Elitism and Food

I have CSA boxes delivered to me, but also have the option of my weekly farmer’s market. I raise my own chickens. I compost. I have half a dozen fruit trees, which will be ripe for harvest later this summer. I have been growing and eating my own herbs, tomatoes, and lettuce.  I like to preserve my own lemons and make my own lemon curd. I homemake the granola I eat each morning for breakfast. I am a new owner of a Vitamix and enjoy fresh fruit and veggie smoothies. I am unabashedly proud/blessed/happy to live in a place where most of my food is grown in-state and within a ~300 mile radius of where I am. Thus by default, I shop local. And I acknowledge that it is an absolute blessing and privilege that not everyone enjoys. But to call the slow food movement elitist? It makes me pause. Our desire to return to a pre-industrialization, pre-processed, pre-packaged way of life – is that elitist? A desire to cook and prepare food the way our grandmothers did – is that elitist? I’m not sure. I acknowledge that cooking this way is not cheaper – a box of instant mac and cheese costs pennies, whereas homemade mac and cheese complete with roux, a variety of cheeses, and whole grain pasta – is easily 5 times the cost. A jug of Tropicana orange juice is way cheaper (and less time consuming), though not as delicious, than manually juicing 2 dozen California-grown navel oranges. But this is the way our grandmothers did it. This is how we are suppose to treat the bounty of the earth – this is how we respect the food. Thomas Keller (perhaps also guilty of being called an elitist) writes in the French Laundry Cookbook (probably the epitome of food elitism) that we must cook slowly and deliberately, “to fully engage ourselves in cooking, to regain the connection to food that we’ve lost in our craving for quick fixes, shortcuts and processed ingredients.” And yet I understand something – that I have the resources to do it the slow way. To do it the more expensive way. To do it the less convenient way. It is definitely an indulgence and requires conscientious decision making to make it a priority. But it is a personal choice, and not one that makes me scoff at Nabisco cookies or Kraft products (trust me – I have both brands in my pantry). So is it food elitism? I remain ambivalent, but this article from the New Republic did make me pause.

EggSammy4

Less Than $4 Toast
I’m sure you’ve all heard of the insanely priced $4 toast here in SF (served at The Mill). It’s been the butt of late night talk shows and Internet memes, and just adds fuel to the elitist fire above. It is actually delicious. But I would much rather take that $4 and turn it into a savory sandwich – and this is it. A sandwich so easy, it doesn’t need a recipe. The best part – it’s all sourced right here.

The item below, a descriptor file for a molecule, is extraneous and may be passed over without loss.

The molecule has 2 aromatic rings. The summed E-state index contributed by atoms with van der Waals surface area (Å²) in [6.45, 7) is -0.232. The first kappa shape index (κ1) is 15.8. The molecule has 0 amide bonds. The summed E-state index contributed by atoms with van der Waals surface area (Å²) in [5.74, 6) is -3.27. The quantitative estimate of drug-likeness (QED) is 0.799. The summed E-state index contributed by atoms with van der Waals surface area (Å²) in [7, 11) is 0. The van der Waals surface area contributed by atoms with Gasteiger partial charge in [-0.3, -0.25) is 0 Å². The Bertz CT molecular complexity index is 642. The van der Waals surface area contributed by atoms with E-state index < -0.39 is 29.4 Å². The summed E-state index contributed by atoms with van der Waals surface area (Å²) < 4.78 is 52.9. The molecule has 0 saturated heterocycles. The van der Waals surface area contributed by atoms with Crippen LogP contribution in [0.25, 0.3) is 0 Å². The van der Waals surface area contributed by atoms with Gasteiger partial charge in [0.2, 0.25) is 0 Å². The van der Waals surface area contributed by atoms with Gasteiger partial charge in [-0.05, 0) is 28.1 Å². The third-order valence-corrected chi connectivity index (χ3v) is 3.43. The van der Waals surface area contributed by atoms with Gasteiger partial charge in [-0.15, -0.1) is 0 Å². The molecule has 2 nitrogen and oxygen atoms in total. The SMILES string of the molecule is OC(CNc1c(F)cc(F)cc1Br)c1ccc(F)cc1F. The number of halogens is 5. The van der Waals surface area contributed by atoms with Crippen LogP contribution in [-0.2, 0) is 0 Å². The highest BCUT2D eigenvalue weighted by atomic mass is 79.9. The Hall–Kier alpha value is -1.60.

Ingredients
pesto [Mine is homemade]
2 eggs, fried in olive oil to desired doneness
1 ripe Hass avocado
ripe heirloom tomato, sliced
sliced cheese (optional, but Gruyere would be amazing)
bread [I prefer a good Vietnamese baguette, but use what you like]
fleur de sel
fresh cracked pepper

Directions
Toast bread. Smother it with pesto. Add 2 slices of tomatoes. Lay on the avocado. Top with 2 eggs. Liberally sprinkle with cracked pepper and fleur de sel. Maybe add the slice of cheese. Close up the sandwich. Consume.

EggSammy3

Eggsammy1Definitely enjoying all the flavors and textures in this sandwich. Sure, it’s pretty basic. But when your food is THIS fresh, why bother messing with it. The egg is fried in olive oil (almost like this), with a really crispy white and extra creamy yolk. The pesto still has some bite from the garlic, and is oh-so fragrant, having been picked just minutes before. The avocado adds creaminess, and the perfect foil to the sweet and tangy tomato that’s buried in all the green. I probably could have added some arugula to the mix too. Yum. If this is elitism, maybe I don’t mind being called elitist, after all.

EggSammy2

David is off on a boar-hunting excursion, and I am left to figure out what to do in the event he does successfully bring home a 200+ pound sow. I’m thinking bolognese, stews and ragouts, beautiful BBQ ribs, braised shanks, chopped liver, and of course sausage. In the meantime, I’m shopping for a standalone freezer to hold all the meat that will come back from our butcher. Can’t wait to share more details!

AnhD

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